But once a year after Thanksgiving, Shuler’s would offer a special and commodious toy selection in the old meeting hall above their drug store, staffed by the folks from Carr’s Department Store. On the way home from school, bundled up in our scratchy woolen coats with those silly attached half-belts that were always coming unhooked in front, hats with earflaps, and five-buckle rubber boots we’d trudge up the stairs off Main Street and enter a different world. Games from Parker Brothers and Milton Bradley were stacked along with six-guns from Marx (cheap) and Mattel (much better), trucks by Tootsie Toy and Tonka, Lincoln Logs, Erector Sets, dolls and a wide selection of accessories, and even an occasional Gilbert Chemistry Set. We all looked longingly at the chemistry sets with the happy kid on the front of the box mixing wonderful looking chemicals in a test tube while a retort on a Bunsen burner bubbled in the background.
We all knew that extraordinary explosives could be created with a chemistry set because we had all heard the rumor about the kid that blew up his garage by “accidentally” mixing chemicals “the wrong way.” But when one of us finally actually got a genuine Gilbert Chemistry Set—the big one with the steel case that folded out in four sections—we found that instead of truly cool stuff like the makings for gunpowder or nitroglycerine, the case was full of little glass tubes and bottles containing substances labeled “Xylan” and “Diatomaceous Earth” that didn’t explode worth a darn. In fact, it slowly dawned on us budding mad scientists that ingredients of chemistry sets are designed so they won’t explode no matter how they are mixed, and in fact are designed to be so maddingly safe that one of them would probably stop a nuclear chain reaction in its tracks if it was close enough.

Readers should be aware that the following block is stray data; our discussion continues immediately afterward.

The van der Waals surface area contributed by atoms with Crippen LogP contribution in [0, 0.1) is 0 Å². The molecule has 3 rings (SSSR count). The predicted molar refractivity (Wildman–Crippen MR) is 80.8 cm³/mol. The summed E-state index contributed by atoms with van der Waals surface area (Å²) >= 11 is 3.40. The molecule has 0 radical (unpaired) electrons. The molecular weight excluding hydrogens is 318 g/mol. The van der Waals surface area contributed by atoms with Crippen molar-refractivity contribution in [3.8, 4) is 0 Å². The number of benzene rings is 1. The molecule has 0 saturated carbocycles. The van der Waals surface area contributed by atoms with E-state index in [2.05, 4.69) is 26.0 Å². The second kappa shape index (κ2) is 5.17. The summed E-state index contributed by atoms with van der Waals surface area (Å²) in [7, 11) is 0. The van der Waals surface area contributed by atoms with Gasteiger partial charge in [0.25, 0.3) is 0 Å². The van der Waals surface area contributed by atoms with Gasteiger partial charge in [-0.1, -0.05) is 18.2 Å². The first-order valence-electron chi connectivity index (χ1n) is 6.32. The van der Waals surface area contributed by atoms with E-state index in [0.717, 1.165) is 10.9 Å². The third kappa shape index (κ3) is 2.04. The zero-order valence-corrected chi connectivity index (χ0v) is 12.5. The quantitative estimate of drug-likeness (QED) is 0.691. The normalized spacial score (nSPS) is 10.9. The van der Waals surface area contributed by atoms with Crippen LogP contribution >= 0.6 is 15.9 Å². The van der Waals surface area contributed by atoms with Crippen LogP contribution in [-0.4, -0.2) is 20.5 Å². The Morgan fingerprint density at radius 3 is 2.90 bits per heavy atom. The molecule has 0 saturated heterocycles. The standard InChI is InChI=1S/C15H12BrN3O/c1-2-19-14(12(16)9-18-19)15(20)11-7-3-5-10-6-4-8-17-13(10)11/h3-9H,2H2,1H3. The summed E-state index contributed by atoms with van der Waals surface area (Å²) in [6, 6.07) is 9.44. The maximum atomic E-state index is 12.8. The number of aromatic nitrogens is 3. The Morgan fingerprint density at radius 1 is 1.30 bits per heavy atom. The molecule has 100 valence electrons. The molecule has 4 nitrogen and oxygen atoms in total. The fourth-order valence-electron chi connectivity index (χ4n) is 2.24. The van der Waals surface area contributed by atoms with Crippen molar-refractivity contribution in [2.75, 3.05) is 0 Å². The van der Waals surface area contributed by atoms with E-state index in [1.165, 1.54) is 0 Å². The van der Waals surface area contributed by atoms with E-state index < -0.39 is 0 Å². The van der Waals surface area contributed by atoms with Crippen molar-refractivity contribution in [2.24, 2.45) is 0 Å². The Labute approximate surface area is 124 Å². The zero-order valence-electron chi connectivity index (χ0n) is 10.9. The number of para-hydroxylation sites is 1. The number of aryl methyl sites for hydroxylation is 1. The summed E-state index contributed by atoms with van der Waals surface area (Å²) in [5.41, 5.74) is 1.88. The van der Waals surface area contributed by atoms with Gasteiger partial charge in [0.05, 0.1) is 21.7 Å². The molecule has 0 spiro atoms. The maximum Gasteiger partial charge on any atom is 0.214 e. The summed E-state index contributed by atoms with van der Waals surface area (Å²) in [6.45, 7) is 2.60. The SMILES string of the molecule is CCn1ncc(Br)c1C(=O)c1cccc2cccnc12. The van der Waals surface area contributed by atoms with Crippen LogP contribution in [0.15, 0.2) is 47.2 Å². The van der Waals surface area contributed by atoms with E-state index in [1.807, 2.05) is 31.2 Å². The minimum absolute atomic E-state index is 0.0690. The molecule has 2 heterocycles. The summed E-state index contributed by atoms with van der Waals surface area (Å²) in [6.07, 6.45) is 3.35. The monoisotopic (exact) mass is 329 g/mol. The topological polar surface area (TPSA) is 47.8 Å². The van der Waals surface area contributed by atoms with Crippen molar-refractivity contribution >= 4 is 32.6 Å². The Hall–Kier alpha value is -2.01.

So we spent lots of time between Thanksgiving and Christmas looking longingly at toys both live and on TV, and then, every once in a while, our parents would have to go to downtown Aurora to replenish supplies of things that grownups figured they needed. That gave us a chance to visit the stores that had the neatest toys, mainly Fagerholm’s Toy Store on South Broadway, The Book Shop over on Stolp Avenue, and May Electric where you could go upstairs and see the latest Lionel train equipment. The Book Shop, was the “educational” toy store in downtown Aurora, and had wonderful things in its window, educational or not, things like shiny miniature steam engines that actually worked to drive working toy machines, and plastic planetariums that were guaranteed to project the heavens on your bedroom ceiling as long as the lights were turned off. Fagerholm’s had the marvelous British-made Dinky Toys and the best selection of model plane and car kits in Aurora, while the Lionel equipment at May Electric was first-rate.
Actually, it wasn’t until I became a parent that I realized that it really is better to give than receive at Christmas. The looks on the faces of our kids when they found some wished-for treasure under the tree Christmas morning brought home the fact like no amount of preaching did years before.
Actually, I’ve found, the season seems to be mostly about joy, and the satisfaction derived by doing good things for other people. This Christmas, little kids won’t remember a thing about the recent election or whether traffic signals have been installed down the street, although they might retain some memories of this crazy pandemic year. For sure, however, they definitely will remember the warm feelings the holidays bring them long after they have children and grandchildren of their own.